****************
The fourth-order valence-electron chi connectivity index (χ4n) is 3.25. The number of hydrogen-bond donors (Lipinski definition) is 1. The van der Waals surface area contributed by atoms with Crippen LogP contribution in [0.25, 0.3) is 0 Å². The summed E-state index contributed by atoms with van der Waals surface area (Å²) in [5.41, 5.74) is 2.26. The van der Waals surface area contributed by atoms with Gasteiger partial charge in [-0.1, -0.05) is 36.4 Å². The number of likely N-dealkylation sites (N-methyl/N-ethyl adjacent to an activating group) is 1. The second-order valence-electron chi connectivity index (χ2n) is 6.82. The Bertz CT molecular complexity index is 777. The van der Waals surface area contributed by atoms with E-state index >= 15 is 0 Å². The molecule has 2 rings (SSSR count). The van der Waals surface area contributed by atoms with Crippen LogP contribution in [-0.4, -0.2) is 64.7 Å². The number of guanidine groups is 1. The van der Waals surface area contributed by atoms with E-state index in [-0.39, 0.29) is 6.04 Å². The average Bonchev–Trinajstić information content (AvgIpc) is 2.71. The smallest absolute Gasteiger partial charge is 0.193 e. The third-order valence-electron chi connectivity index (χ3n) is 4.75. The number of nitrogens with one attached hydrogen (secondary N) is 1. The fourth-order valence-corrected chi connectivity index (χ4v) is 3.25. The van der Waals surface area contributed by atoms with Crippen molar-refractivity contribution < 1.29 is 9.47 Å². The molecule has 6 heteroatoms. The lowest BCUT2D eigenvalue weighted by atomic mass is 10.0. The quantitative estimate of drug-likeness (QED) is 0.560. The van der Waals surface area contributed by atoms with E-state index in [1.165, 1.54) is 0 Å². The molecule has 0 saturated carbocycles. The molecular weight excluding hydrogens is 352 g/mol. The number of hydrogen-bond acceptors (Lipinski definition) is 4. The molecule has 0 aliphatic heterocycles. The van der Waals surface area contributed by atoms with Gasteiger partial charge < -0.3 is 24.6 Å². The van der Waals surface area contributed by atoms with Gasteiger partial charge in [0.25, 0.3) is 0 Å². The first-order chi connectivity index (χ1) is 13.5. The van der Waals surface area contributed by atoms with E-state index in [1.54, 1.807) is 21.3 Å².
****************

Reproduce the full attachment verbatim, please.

The fourth-order valence-electron chi connectivity index (χ4n) is 3.25. The number of hydrogen-bond donors (Lipinski definition) is 1. The van der Waals surface area contributed by atoms with Crippen LogP contribution in [0.25, 0.3) is 0 Å². The summed E-state index contributed by atoms with van der Waals surface area (Å²) in [5.41, 5.74) is 2.26. The van der Waals surface area contributed by atoms with Gasteiger partial charge in [-0.1, -0.05) is 36.4 Å². The number of likely N-dealkylation sites (N-methyl/N-ethyl adjacent to an activating group) is 1. The second-order valence-electron chi connectivity index (χ2n) is 6.82. The Bertz CT molecular complexity index is 777. The van der Waals surface area contributed by atoms with E-state index >= 15 is 0 Å². The molecule has 2 rings (SSSR count). The van der Waals surface area contributed by atoms with Crippen LogP contribution in [-0.4, -0.2) is 64.7 Å². The number of guanidine groups is 1. The van der Waals surface area contributed by atoms with E-state index in [-0.39, 0.29) is 6.04 Å². The average Bonchev–Trinajstić information content (AvgIpc) is 2.71. The smallest absolute Gasteiger partial charge is 0.193 e. The third-order valence-electron chi connectivity index (χ3n) is 4.75. The number of nitrogens with one attached hydrogen (secondary N) is 1. The fourth-order valence-corrected chi connectivity index (χ4v) is 3.25. The van der Waals surface area contributed by atoms with Crippen molar-refractivity contribution < 1.29 is 9.47 Å². The molecule has 6 heteroatoms. The lowest BCUT2D eigenvalue weighted by atomic mass is 10.0. The quantitative estimate of drug-likeness (QED) is 0.560. The van der Waals surface area contributed by atoms with E-state index in [1.165, 1.54) is 0 Å². The molecule has 0 saturated carbocycles. The molecular weight excluding hydrogens is 352 g/mol. The number of hydrogen-bond acceptors (Lipinski definition) is 4. The molecule has 0 aliphatic heterocycles. The van der Waals surface area contributed by atoms with Gasteiger partial charge < -0.3 is 24.6 Å². The van der Waals surface area contributed by atoms with Gasteiger partial charge in [0.25, 0.3) is 0 Å². The first-order chi connectivity index (χ1) is 13.5. The van der Waals surface area contributed by atoms with E-state index in [1.54, 1.807) is 21.3 Å².